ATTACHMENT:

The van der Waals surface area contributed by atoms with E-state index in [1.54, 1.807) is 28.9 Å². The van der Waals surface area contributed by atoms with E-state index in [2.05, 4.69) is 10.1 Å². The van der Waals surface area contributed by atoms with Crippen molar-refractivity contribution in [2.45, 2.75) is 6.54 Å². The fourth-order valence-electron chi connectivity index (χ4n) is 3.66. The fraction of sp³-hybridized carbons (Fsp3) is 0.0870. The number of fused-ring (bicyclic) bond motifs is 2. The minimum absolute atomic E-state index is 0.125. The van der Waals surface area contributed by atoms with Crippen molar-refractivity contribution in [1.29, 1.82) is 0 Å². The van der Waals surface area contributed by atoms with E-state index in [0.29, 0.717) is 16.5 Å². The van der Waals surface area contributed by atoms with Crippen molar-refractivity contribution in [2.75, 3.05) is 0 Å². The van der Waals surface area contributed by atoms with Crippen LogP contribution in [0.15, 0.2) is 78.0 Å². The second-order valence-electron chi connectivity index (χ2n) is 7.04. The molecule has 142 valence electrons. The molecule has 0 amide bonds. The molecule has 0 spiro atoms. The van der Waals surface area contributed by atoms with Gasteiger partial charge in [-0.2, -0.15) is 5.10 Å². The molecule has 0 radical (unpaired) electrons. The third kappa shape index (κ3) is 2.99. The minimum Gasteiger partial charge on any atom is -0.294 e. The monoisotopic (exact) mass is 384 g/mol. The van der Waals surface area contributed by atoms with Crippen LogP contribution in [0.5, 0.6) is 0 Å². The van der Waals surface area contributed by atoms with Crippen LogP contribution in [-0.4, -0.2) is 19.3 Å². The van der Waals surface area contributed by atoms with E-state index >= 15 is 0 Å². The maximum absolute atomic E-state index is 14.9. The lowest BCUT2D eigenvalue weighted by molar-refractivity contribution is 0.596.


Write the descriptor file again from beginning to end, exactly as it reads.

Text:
The van der Waals surface area contributed by atoms with E-state index in [1.54, 1.807) is 28.9 Å². The van der Waals surface area contributed by atoms with E-state index in [2.05, 4.69) is 10.1 Å². The van der Waals surface area contributed by atoms with Crippen molar-refractivity contribution in [2.45, 2.75) is 6.54 Å². The fourth-order valence-electron chi connectivity index (χ4n) is 3.66. The fraction of sp³-hybridized carbons (Fsp3) is 0.0870. The number of fused-ring (bicyclic) bond motifs is 2. The minimum absolute atomic E-state index is 0.125. The van der Waals surface area contributed by atoms with Crippen molar-refractivity contribution in [1.29, 1.82) is 0 Å². The van der Waals surface area contributed by atoms with E-state index in [0.29, 0.717) is 16.5 Å². The van der Waals surface area contributed by atoms with Crippen molar-refractivity contribution in [2.75, 3.05) is 0 Å². The van der Waals surface area contributed by atoms with Crippen LogP contribution in [0.15, 0.2) is 78.0 Å². The second-order valence-electron chi connectivity index (χ2n) is 7.04. The molecule has 142 valence electrons. The molecule has 0 amide bonds. The molecule has 0 spiro atoms. The van der Waals surface area contributed by atoms with Gasteiger partial charge in [-0.2, -0.15) is 5.10 Å². The molecule has 0 radical (unpaired) electrons. The third kappa shape index (κ3) is 2.99. The minimum Gasteiger partial charge on any atom is -0.294 e. The monoisotopic (exact) mass is 384 g/mol. The van der Waals surface area contributed by atoms with Crippen LogP contribution in [0.5, 0.6) is 0 Å². The van der Waals surface area contributed by atoms with Crippen LogP contribution in [-0.4, -0.2) is 19.3 Å². The van der Waals surface area contributed by atoms with E-state index >= 15 is 0 Å². The maximum absolute atomic E-state index is 14.9. The lowest BCUT2D eigenvalue weighted by molar-refractivity contribution is 0.596.